Accessibility Problems and HTML Forms


Maximum Accessibility: Making Your Web Site More Usable for Everyone
By John M. Slatin,, Sharron Rush
Table of Contents
Chapter 10.  Forms of Participation: Designing HTML Forms for Maximum Accessibility

If Web developers don't label their forms correctly, you might find yourself in a situation like the one shown in Figure 10-1.

Figure 10-1. Screen shot of a form that has unlabeled input fields and buttons.


No, you're not crazy! The fields aren't labeled, and neither are the radio buttons. Even the buttons where the Submit and Reset buttons usually appear are blank. How could you complete the form correctly? This is similar to the problem we encountered on the Smithsonian Institution site on our first visit back in September 2001: a pop-up window, removed in a later redesign, included a registration form with unlabeled input fields that the JAWS screen reader couldn't identify (see Chapter 7).

The point, of course, is that one of the most important things you can do to make your Web-based forms accessible to people with disabilities especially people using screen readers, talking browsers, and screen magnifiers as well as refreshable Braille displays and text-only browsers is to label each item on the form in such a way that assistive technology devices can identify and correctly report the labels. Without this, the person using a screen reader to work with the form will be in a bind like the one everyone would be in if they had to fill out the form shown in Figure 10-1.

Using the Keyboard to Interact with Forms

It's important to remember that people who use screen readers, talking browsers, and refreshable Braille displays to interact with forms on the Web typically don't use the mouse. Instead, they use the keyboard to navigate from field to field, to select options (for example, radio buttons, check boxes, or pull-down menus), and to submit the form. Of course, they usually can't see instructions and labels that appear beside or above the form fields and other elements on the form. And if the form isn't coded for accessibility, these users may not encounter the instructions and labels at all.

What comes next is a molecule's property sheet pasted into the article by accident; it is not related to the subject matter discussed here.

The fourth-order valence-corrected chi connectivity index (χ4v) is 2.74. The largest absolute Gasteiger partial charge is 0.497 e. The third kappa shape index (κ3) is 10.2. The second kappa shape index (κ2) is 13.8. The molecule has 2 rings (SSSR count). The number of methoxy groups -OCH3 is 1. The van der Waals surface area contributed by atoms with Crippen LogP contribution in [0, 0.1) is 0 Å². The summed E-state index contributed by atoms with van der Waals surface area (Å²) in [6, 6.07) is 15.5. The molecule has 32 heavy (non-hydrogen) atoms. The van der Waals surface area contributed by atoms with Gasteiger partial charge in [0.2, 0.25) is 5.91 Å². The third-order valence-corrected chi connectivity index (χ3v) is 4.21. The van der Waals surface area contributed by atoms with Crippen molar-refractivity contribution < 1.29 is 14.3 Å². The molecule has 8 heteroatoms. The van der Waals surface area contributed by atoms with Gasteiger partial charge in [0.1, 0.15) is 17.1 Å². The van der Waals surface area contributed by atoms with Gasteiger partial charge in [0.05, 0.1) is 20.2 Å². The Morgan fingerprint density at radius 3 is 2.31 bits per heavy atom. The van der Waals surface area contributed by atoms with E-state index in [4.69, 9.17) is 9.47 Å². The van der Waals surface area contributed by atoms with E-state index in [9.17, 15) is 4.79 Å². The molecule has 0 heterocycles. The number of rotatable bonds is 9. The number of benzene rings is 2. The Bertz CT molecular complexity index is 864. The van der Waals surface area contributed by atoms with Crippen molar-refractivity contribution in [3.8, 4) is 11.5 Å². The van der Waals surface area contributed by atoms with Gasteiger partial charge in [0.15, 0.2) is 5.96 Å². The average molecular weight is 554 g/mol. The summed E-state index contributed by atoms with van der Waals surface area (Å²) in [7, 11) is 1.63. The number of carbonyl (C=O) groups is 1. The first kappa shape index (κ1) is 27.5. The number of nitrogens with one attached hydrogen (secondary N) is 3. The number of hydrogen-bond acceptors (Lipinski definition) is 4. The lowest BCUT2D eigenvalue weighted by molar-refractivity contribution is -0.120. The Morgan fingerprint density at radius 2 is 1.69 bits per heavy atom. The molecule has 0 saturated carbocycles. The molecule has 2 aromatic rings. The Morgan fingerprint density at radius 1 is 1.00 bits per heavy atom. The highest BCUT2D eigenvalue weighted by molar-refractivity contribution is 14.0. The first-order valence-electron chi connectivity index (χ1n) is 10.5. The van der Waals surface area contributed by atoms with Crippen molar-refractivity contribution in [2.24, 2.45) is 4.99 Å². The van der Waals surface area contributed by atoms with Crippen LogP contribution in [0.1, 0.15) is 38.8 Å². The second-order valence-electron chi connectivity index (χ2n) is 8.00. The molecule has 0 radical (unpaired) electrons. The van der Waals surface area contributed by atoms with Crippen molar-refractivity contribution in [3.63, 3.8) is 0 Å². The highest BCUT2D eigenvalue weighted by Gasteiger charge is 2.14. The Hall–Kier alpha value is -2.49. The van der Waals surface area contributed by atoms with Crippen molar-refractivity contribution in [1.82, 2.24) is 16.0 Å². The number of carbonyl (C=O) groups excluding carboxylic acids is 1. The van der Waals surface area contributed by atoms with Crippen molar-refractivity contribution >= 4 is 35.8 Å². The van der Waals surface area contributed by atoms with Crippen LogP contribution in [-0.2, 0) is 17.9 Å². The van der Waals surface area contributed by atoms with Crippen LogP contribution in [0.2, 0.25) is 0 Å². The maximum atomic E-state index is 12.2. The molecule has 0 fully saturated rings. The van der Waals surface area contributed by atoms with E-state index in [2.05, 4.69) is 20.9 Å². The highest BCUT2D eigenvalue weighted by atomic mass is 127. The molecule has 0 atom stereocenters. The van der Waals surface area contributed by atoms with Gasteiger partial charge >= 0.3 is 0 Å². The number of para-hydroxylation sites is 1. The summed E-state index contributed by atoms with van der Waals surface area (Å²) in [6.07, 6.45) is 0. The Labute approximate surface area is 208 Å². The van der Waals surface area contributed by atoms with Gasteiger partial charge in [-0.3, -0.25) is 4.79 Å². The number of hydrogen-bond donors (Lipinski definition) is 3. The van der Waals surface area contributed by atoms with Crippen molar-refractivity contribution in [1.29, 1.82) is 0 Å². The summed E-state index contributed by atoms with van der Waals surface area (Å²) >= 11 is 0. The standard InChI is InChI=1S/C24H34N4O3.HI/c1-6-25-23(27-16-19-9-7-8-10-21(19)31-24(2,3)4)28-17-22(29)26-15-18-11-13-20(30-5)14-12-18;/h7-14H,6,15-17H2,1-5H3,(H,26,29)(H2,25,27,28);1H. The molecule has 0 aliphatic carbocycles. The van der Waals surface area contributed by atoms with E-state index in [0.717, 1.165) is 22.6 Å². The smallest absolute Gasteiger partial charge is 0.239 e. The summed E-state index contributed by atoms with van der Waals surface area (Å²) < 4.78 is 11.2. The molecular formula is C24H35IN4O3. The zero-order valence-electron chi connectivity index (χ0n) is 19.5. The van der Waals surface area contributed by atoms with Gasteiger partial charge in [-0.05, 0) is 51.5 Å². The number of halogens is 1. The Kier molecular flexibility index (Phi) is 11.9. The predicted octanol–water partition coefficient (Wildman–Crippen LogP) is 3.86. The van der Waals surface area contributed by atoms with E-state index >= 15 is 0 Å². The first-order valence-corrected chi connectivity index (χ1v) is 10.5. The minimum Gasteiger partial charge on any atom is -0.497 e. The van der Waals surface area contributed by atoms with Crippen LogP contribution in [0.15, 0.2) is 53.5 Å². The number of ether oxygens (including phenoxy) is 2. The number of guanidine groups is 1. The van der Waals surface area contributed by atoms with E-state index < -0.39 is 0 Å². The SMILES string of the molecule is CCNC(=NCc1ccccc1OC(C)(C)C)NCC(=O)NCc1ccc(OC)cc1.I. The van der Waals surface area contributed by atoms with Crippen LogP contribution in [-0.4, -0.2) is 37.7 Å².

JAWS users, for example, have to rely on a special Forms Mode in order to interact with forms on the Web. To turn Forms Mode on, the user first listens for JAWS to indicate that it has found a field or other form element such as a radio button. When JAWS encounters an input field, for example, it speaks the label followed by the word "Edit." At this point, the user presses the enter key on the keyboard and JAWS says, "Forms Mode on." From this point, users typically tab through the remaining items on the form. When it encounters radio buttons or check boxes, JAWS says, for example, "Radio button checked," then reads the label for the radio button. To select a different option than the one currently selected, JAWS users can press the up or down arrow key on the keyboard. All goes smoothly if all the items on the form are labeled in such a way that the assistive technology can identify them.

But there's more to it than simply labeling input fields and buttons. People who have limited use of their hands may also have difficulty completing online forms. For example, people with hand tremors resulting from cerebral palsy, Parkinson's disease, or other causes may find it difficult to select radio buttons that are too close together on the screen. Some quadriplegics and others who use onscreen representations of keyboards find it difficult to use forms whose controls aren't organized in a logical tab order or that require typing when they could use selection menus instead.


    Maximum Accessibility(c) Making Your Web Site More Usable for Everyone
    Maximum Accessibility: Making Your Web Site More Usable for Everyone: Making Your Web Site More Usable for Everyone
    ISBN: 0201774224
    EAN: 2147483647
    Year: 2002
    Pages: 128

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